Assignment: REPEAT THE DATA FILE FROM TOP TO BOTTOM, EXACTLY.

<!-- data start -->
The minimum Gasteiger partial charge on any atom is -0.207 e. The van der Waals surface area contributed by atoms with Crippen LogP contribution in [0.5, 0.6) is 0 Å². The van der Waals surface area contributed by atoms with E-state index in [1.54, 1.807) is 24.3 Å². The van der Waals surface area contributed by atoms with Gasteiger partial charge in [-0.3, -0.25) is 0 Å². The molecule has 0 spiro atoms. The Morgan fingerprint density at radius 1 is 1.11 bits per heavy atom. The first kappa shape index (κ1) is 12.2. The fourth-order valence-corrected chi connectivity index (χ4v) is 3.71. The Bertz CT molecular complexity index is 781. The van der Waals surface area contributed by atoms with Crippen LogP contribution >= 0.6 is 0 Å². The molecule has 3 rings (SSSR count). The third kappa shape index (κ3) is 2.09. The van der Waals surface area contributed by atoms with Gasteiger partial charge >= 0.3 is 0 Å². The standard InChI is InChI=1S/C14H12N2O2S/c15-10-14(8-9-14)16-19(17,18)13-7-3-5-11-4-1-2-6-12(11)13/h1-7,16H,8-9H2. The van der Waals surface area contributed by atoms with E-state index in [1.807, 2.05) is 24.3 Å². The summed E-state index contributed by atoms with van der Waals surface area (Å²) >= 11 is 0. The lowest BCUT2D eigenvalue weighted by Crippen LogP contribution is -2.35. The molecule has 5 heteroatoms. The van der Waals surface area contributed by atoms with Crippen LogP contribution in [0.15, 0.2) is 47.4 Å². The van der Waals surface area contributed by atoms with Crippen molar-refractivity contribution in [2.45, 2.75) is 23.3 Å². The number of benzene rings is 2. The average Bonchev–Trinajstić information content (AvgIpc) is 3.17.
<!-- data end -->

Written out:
The minimum Gasteiger partial charge on any atom is -0.207 e. The van der Waals surface area contributed by atoms with Crippen LogP contribution in [0.5, 0.6) is 0 Å². The van der Waals surface area contributed by atoms with E-state index in [1.54, 1.807) is 24.3 Å². The van der Waals surface area contributed by atoms with Gasteiger partial charge in [-0.3, -0.25) is 0 Å². The molecule has 0 spiro atoms. The Morgan fingerprint density at radius 1 is 1.11 bits per heavy atom. The first kappa shape index (κ1) is 12.2. The fourth-order valence-corrected chi connectivity index (χ4v) is 3.71. The Bertz CT molecular complexity index is 781. The van der Waals surface area contributed by atoms with Crippen LogP contribution >= 0.6 is 0 Å². The molecule has 3 rings (SSSR count). The third kappa shape index (κ3) is 2.09. The van der Waals surface area contributed by atoms with Gasteiger partial charge >= 0.3 is 0 Å². The standard InChI is InChI=1S/C14H12N2O2S/c15-10-14(8-9-14)16-19(17,18)13-7-3-5-11-4-1-2-6-12(11)13/h1-7,16H,8-9H2. The van der Waals surface area contributed by atoms with E-state index in [1.807, 2.05) is 24.3 Å². The summed E-state index contributed by atoms with van der Waals surface area (Å²) >= 11 is 0. The lowest BCUT2D eigenvalue weighted by Crippen LogP contribution is -2.35. The molecule has 5 heteroatoms. The van der Waals surface area contributed by atoms with Crippen LogP contribution in [0.15, 0.2) is 47.4 Å². The van der Waals surface area contributed by atoms with Crippen molar-refractivity contribution in [2.45, 2.75) is 23.3 Å². The number of benzene rings is 2. The average Bonchev–Trinajstić information content (AvgIpc) is 3.17.